Homecoming: Vietnam's Legacy
I wake up in a sweat, absolutely shitting myself, because the frogs have gone quiet.Richard Easton, Victor Company
New Zealand’s military presence in South Vietnam finally began to wind down when Whiskey 3 Company left Vung Tau on 10 November 1970. Vietnamese Regional and Popular Force units would fill the gap left by the Anzac troops, marking the beginning of the war’s phase of ‘strategic Vietnamisation’. New Zealand army instructors would play a role in the staged handover of responsibility to Vietnamese forces. The NZSAS was withdrawn in February 1971, after 27 months and 155 patrols, and 161 Battery followed suit three months later, with 17 major operations behind it.
Most veterans recall their homecoming as uneventful at best, disappointing or upsetting at worst. David Grant found it ‘galling’ to arrive home under the cover of darkness without a uniform so as not to attract attention. Although this arrangement can be attributed to routine air traffic schedules at Whenuapai Airbase, it remains an unresolved point of contention for some veterans. For many, their arrival home was marked by their first experience of New Zealand’s anti-war movement.
Studies of the health and wellbeing of Vietnam veterans’ partners reveal that many, and their families, suffer from secondary traumatic stress. One Australian study found sleep disturbance, alcoholism and violence common behaviour among veterans. This evidence is borne out by the wives and children of New Zealand veterans.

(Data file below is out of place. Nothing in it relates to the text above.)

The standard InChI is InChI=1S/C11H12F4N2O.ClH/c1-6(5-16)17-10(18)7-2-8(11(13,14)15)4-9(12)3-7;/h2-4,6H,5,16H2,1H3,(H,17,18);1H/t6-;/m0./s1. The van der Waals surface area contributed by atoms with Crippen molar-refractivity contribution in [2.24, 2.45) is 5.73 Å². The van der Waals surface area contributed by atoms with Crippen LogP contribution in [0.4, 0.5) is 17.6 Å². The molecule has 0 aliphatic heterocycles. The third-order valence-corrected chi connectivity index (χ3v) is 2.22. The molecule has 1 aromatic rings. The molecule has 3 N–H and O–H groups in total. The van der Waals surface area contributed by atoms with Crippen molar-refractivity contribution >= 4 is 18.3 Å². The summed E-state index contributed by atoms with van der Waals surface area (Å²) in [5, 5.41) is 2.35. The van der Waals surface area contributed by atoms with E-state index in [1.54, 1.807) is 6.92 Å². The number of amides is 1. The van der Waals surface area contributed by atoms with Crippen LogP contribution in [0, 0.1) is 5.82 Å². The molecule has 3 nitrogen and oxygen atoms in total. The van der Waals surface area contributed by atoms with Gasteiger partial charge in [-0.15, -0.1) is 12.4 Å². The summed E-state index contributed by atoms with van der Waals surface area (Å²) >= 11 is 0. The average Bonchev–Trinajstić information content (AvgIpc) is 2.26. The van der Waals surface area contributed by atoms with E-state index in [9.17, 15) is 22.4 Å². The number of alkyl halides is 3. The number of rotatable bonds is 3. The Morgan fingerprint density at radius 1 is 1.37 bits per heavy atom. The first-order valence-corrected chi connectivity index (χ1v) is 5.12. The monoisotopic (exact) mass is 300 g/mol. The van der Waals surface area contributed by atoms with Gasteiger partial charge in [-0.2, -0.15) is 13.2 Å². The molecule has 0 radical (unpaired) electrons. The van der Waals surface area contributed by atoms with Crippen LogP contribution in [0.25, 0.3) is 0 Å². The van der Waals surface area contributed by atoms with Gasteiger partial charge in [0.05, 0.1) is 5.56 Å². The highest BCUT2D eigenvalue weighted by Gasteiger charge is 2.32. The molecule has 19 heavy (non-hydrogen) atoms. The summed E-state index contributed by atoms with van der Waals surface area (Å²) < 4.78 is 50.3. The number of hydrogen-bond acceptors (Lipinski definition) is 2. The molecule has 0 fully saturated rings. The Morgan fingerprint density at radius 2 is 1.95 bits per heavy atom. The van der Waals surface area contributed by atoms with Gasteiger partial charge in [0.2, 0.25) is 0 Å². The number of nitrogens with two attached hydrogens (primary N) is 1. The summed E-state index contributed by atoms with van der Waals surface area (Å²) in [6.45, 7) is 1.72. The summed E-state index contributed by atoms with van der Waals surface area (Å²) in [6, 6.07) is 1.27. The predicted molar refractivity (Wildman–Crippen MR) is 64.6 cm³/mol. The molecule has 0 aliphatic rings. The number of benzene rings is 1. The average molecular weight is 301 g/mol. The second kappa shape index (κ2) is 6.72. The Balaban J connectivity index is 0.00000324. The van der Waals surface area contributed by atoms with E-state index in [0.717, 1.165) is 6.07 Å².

Official recognition of the long-term harm caused by toxic exposure has been hard won. New Zealand government reports initially stated that no New Zealanders were deployed in areas where defoliants were used. This claim was quashed by Lieutenant-Colonel John Masters’ 2002 discovery of campaign maps detailing the use of chemical defoliants in New Zealand areas of operation.
Want to find out more about the legacy of the Vietnam War? Click on the images below to access related written, audio, and video content:
 McGibbon, New Zealand’s Vietnam War, Exisle Publishing, 2010,p. 457
 Sue Outram, Viebeke Hansen et al., ‘Still living in a war zone: Perceived health and wellbeing of partners of Vietnam veterans attending partners’ support groups in New South Wales, Australia’, Australian Psychologist, June 2009, 44(2): 128–35